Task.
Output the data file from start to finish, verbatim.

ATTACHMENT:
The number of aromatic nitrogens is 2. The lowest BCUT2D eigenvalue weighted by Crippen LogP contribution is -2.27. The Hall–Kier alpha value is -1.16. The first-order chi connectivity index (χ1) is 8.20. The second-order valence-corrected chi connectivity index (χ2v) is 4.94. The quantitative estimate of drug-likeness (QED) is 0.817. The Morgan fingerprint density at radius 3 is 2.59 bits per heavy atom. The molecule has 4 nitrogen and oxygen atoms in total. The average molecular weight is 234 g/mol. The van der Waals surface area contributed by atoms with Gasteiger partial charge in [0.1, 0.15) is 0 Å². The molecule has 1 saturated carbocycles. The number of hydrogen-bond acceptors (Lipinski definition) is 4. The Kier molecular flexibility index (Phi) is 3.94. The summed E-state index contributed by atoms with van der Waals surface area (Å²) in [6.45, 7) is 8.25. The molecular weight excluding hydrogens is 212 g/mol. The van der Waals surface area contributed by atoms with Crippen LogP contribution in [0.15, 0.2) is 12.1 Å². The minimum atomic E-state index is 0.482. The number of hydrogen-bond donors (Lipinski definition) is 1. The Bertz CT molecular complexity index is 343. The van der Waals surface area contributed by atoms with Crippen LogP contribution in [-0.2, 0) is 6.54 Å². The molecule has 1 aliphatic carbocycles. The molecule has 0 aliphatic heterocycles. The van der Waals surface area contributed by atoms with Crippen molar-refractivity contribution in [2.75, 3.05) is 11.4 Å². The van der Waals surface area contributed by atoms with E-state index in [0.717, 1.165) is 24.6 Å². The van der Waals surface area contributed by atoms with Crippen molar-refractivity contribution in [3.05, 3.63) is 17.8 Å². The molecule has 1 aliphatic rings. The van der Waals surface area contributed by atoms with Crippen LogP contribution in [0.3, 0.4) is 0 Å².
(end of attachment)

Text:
The number of aromatic nitrogens is 2. The lowest BCUT2D eigenvalue weighted by Crippen LogP contribution is -2.27. The Hall–Kier alpha value is -1.16. The first-order chi connectivity index (χ1) is 8.20. The second-order valence-corrected chi connectivity index (χ2v) is 4.94. The quantitative estimate of drug-likeness (QED) is 0.817. The Morgan fingerprint density at radius 3 is 2.59 bits per heavy atom. The molecule has 4 nitrogen and oxygen atoms in total. The average molecular weight is 234 g/mol. The van der Waals surface area contributed by atoms with Gasteiger partial charge in [0.1, 0.15) is 0 Å². The molecule has 1 saturated carbocycles. The number of hydrogen-bond acceptors (Lipinski definition) is 4. The Kier molecular flexibility index (Phi) is 3.94. The summed E-state index contributed by atoms with van der Waals surface area (Å²) in [6.45, 7) is 8.25. The molecular weight excluding hydrogens is 212 g/mol. The van der Waals surface area contributed by atoms with Crippen LogP contribution in [0.15, 0.2) is 12.1 Å². The minimum atomic E-state index is 0.482. The number of hydrogen-bond donors (Lipinski definition) is 1. The Bertz CT molecular complexity index is 343. The van der Waals surface area contributed by atoms with Crippen LogP contribution in [-0.2, 0) is 6.54 Å². The molecule has 1 aliphatic carbocycles. The molecule has 0 aliphatic heterocycles. The van der Waals surface area contributed by atoms with Crippen molar-refractivity contribution in [2.75, 3.05) is 11.4 Å². The van der Waals surface area contributed by atoms with E-state index in [0.717, 1.165) is 24.6 Å². The van der Waals surface area contributed by atoms with Crippen molar-refractivity contribution in [3.05, 3.63) is 17.8 Å². The molecule has 1 aliphatic rings. The van der Waals surface area contributed by atoms with Crippen LogP contribution in [0.3, 0.4) is 0 Å².